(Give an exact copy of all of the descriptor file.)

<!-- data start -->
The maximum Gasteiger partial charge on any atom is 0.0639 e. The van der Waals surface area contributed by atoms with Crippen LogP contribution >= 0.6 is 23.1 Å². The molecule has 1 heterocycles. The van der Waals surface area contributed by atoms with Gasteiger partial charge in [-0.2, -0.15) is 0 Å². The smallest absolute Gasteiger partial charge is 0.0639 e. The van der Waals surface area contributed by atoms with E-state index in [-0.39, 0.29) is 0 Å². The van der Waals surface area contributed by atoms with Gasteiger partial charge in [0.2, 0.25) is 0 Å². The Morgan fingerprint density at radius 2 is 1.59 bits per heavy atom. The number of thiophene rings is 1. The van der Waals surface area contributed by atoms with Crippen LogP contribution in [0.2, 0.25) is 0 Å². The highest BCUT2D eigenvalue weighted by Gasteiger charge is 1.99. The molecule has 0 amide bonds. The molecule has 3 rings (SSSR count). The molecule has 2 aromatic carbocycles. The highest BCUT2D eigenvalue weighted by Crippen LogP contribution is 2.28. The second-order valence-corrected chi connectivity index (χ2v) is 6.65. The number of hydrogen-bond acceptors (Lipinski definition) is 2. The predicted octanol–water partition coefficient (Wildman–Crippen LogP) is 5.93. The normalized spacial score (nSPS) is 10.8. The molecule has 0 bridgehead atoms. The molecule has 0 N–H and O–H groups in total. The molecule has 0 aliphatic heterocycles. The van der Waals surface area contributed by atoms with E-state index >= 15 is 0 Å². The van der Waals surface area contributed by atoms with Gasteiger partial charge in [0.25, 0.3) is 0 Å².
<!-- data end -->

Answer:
The maximum Gasteiger partial charge on any atom is 0.0639 e. The van der Waals surface area contributed by atoms with Crippen LogP contribution >= 0.6 is 23.1 Å². The molecule has 1 heterocycles. The van der Waals surface area contributed by atoms with Gasteiger partial charge in [-0.2, -0.15) is 0 Å². The smallest absolute Gasteiger partial charge is 0.0639 e. The van der Waals surface area contributed by atoms with E-state index in [-0.39, 0.29) is 0 Å². The van der Waals surface area contributed by atoms with Gasteiger partial charge in [0.2, 0.25) is 0 Å². The Morgan fingerprint density at radius 2 is 1.59 bits per heavy atom. The number of thiophene rings is 1. The van der Waals surface area contributed by atoms with Crippen LogP contribution in [0.2, 0.25) is 0 Å². The highest BCUT2D eigenvalue weighted by Gasteiger charge is 1.99. The molecule has 0 amide bonds. The molecule has 3 rings (SSSR count). The molecule has 2 aromatic carbocycles. The highest BCUT2D eigenvalue weighted by Crippen LogP contribution is 2.28. The second-order valence-corrected chi connectivity index (χ2v) is 6.65. The number of hydrogen-bond acceptors (Lipinski definition) is 2. The predicted octanol–water partition coefficient (Wildman–Crippen LogP) is 5.93. The normalized spacial score (nSPS) is 10.8. The molecule has 0 bridgehead atoms. The molecule has 0 N–H and O–H groups in total. The molecule has 0 aliphatic heterocycles. The van der Waals surface area contributed by atoms with E-state index >= 15 is 0 Å². The van der Waals surface area contributed by atoms with Gasteiger partial charge in [0.25, 0.3) is 0 Å².